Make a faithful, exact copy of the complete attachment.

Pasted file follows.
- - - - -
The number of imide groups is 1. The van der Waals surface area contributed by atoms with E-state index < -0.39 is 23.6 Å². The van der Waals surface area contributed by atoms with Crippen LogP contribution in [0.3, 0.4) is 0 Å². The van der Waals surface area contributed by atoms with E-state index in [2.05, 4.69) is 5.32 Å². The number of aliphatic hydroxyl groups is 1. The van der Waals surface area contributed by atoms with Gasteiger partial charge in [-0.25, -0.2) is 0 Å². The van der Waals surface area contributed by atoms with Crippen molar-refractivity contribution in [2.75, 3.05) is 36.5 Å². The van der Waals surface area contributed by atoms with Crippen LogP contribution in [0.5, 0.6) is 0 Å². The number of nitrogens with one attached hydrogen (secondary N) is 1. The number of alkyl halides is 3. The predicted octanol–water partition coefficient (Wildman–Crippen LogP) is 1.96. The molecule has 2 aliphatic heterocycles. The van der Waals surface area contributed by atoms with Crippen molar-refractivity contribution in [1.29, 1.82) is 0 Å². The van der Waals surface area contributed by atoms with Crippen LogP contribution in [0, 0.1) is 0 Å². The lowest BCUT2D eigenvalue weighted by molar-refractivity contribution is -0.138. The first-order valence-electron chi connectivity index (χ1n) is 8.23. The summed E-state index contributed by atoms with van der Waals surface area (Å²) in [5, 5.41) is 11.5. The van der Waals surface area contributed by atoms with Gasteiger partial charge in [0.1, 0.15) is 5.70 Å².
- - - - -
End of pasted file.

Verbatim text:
The number of imide groups is 1. The van der Waals surface area contributed by atoms with E-state index < -0.39 is 23.6 Å². The van der Waals surface area contributed by atoms with Crippen LogP contribution in [0.3, 0.4) is 0 Å². The van der Waals surface area contributed by atoms with E-state index in [2.05, 4.69) is 5.32 Å². The number of aliphatic hydroxyl groups is 1. The van der Waals surface area contributed by atoms with Gasteiger partial charge in [-0.25, -0.2) is 0 Å². The van der Waals surface area contributed by atoms with Crippen molar-refractivity contribution in [2.75, 3.05) is 36.5 Å². The van der Waals surface area contributed by atoms with Crippen LogP contribution in [0.5, 0.6) is 0 Å². The number of nitrogens with one attached hydrogen (secondary N) is 1. The number of alkyl halides is 3. The predicted octanol–water partition coefficient (Wildman–Crippen LogP) is 1.96. The molecule has 2 aliphatic heterocycles. The van der Waals surface area contributed by atoms with Crippen molar-refractivity contribution in [1.29, 1.82) is 0 Å². The van der Waals surface area contributed by atoms with Crippen LogP contribution in [0, 0.1) is 0 Å². The lowest BCUT2D eigenvalue weighted by molar-refractivity contribution is -0.138. The first-order valence-electron chi connectivity index (χ1n) is 8.23. The summed E-state index contributed by atoms with van der Waals surface area (Å²) in [5, 5.41) is 11.5. The van der Waals surface area contributed by atoms with Gasteiger partial charge in [0.1, 0.15) is 5.70 Å².